A few years ago, my wife and I planned a trip to Florida. We wanted to get away over the winter to spend some time together someplace warm as we prepared for the birth of baby #4. I was really looking forward to it. I was daydreaming about the sun, time on the beach, swimming, eating out… no kids! In fact, in the weeks leading up to the trip, I put so much hope into the future, I lost sight of the present.
When we finally got to Florida, it was cold and windy. We barely saw the sun. We sat on the beach in sweatshirts huddled under a blanket. I confessed to my wife that the weather was all my fault – God was chastening me for my misplaced priorities!
I don’t really think that’s how God orchestrates the weather, but I did learn a valuable lesson (and we did still have a great week away). As Christians, we have much to look forward to in the future, but that shouldn’t stop us from being grateful and enjoying all that God has given us now. We call this dual reality the “already, not yet.” Because of Christ’s work, we are already born again to a new life, but we are not yet fully transformed into our eternal glory. And so, we need to live appreciating, enjoying, and investing in what we have been given now, and hoping, celebrating, and longing for what is coming later. We see this truth in 1 John 3:1-3:
“See what great love the Father has given us that we should be called God’s children – and we are! The reason the world does not know us is that it didn’t know him. Dear friends, we are God’s children now, and what we will be has not yet been revealed. We know that when he appears, we will be like him because we will see him as he is. And everyone who has this hope in him purifies himself just as he is pure.” (CSB)
John is directing us to remember and celebrate the amazing love of our Heavenly Father that has been given to us. We have been called children of the living God – and so we are! We are God’s children now! Our status as God’s children and our life as God’s children is not something we are waiting for in the future. We know his love now. We experience his care for us now. We follow him now. By the way, John adds, that’s why the world doesn’t know us. We don’t fit in. The world didn’t know Christ, so it doesn’t really know us either.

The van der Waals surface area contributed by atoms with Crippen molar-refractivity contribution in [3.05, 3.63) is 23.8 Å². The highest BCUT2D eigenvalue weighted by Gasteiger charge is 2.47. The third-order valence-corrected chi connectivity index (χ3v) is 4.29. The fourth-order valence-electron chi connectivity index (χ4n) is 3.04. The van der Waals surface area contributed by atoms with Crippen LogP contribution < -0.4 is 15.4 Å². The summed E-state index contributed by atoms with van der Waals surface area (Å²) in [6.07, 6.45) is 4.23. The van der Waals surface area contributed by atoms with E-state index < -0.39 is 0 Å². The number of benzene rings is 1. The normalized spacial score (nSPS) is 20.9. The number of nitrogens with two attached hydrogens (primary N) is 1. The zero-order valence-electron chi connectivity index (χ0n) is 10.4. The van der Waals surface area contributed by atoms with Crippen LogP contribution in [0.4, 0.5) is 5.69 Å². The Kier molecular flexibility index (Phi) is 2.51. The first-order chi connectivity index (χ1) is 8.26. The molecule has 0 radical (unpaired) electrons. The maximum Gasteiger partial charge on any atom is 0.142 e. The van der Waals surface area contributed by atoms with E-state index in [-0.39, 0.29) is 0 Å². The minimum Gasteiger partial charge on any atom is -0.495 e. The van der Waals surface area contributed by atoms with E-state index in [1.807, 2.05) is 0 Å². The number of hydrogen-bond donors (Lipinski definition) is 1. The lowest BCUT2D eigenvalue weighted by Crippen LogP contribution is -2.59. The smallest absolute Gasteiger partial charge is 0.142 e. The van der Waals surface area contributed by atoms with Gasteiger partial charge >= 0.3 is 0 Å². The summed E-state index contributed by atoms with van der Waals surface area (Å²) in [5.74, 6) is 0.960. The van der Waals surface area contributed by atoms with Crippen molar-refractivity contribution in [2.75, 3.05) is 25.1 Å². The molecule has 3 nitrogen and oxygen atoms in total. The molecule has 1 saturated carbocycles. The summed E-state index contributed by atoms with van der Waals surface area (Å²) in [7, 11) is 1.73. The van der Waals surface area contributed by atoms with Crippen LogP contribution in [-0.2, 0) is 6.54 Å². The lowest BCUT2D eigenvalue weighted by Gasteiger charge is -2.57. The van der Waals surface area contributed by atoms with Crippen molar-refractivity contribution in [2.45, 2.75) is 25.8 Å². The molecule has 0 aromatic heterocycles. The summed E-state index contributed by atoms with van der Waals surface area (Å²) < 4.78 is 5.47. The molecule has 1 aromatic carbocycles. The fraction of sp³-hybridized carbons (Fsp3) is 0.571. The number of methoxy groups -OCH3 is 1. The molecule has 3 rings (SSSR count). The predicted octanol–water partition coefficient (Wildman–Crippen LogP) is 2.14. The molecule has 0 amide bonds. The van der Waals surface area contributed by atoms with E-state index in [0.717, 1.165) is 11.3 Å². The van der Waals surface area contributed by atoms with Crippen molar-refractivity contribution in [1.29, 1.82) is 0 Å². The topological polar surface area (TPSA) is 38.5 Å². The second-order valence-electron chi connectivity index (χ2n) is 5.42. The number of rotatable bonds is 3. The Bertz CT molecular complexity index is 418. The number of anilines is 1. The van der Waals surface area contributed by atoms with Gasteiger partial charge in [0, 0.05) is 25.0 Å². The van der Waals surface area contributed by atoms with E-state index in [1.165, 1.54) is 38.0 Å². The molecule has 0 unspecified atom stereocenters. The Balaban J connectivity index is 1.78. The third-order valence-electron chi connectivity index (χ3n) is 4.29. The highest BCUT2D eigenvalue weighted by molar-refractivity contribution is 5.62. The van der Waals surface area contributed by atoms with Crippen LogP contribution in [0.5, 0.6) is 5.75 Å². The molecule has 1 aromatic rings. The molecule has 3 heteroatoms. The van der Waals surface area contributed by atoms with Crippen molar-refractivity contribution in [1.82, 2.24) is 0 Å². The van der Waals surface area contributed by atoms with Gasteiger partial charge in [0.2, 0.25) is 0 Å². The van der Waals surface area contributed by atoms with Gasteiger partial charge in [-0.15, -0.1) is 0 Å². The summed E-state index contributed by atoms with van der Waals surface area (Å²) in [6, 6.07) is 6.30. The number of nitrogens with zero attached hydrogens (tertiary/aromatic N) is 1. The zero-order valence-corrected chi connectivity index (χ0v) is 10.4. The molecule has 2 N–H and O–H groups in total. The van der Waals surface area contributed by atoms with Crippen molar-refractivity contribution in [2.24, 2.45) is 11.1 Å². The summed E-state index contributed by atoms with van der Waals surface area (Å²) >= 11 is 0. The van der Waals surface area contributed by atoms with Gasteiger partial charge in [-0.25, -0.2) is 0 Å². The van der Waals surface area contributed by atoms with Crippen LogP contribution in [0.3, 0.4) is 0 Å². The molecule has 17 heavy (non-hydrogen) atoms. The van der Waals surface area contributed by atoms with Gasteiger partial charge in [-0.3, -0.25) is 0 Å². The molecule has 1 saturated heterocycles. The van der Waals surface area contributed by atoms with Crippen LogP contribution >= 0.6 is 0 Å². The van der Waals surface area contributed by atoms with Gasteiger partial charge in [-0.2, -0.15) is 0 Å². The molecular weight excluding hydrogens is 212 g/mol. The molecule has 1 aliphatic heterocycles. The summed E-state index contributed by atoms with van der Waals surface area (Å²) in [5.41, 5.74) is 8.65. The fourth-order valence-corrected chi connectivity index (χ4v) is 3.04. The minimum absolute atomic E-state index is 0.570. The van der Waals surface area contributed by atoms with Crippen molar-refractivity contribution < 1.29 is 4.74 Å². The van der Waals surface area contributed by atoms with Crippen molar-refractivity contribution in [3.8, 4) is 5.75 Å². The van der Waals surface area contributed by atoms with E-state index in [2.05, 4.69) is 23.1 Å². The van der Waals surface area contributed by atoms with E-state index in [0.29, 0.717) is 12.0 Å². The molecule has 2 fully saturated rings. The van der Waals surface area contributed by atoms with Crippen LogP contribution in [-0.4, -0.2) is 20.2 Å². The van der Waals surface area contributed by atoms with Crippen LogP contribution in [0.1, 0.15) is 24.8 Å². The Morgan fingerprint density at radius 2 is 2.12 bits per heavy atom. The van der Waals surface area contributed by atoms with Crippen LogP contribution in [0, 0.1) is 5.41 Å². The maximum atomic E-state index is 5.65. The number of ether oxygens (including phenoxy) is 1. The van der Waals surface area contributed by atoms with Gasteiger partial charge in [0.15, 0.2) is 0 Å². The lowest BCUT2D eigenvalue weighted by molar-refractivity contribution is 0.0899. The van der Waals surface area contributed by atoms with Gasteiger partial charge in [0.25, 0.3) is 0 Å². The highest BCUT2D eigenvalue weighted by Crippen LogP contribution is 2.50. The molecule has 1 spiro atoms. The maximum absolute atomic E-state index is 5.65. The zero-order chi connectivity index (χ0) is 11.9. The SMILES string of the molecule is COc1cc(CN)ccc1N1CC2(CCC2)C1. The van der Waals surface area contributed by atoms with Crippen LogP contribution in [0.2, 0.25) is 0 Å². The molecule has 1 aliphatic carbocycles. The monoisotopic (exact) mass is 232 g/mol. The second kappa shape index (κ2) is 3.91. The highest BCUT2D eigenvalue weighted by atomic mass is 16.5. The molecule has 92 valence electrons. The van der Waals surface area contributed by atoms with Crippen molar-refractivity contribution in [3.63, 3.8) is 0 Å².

And yet, despite our real, present experience as God’s children now, there is more that Christ has for us later. What we will be someday – our position as fully mature, sanctified children – has not yet appeared. But we have the certain hope, that when Christ appears at his second coming, we will be like him. We will be like Jesus – free from sin, walking in glory, connected to the Father! Now we only see Jesus dimly, but when we see him face-to-face, we will be transformed.
In life, some of us are prone to be so focused on the mess of the present day, we forget the hope of the future. While others become so fixated on the hope of the future, they miss the gift of the present. Don’t live so focused on the glorious transformation coming later, you lose sight of the incredible life you have been given now as God’s child. But also don’t make the opposite mistake: living so much in your present reality, you forget the glory that is to come.
The truth is that the beautiful tension of the “already, not yet” works together. Look again at the last verse above. Everyone who fixes their hope on the future coming Christ, actually purifies himself now. Our eternal future impacts our present reality. As we fix our heart on the one who is pure, he begins to purify us now!
Life in Christ is now and later. God’s children now, glory later. Put your hope in the glorious reality you will have later, and live in the amazing reality that you are God’s child now.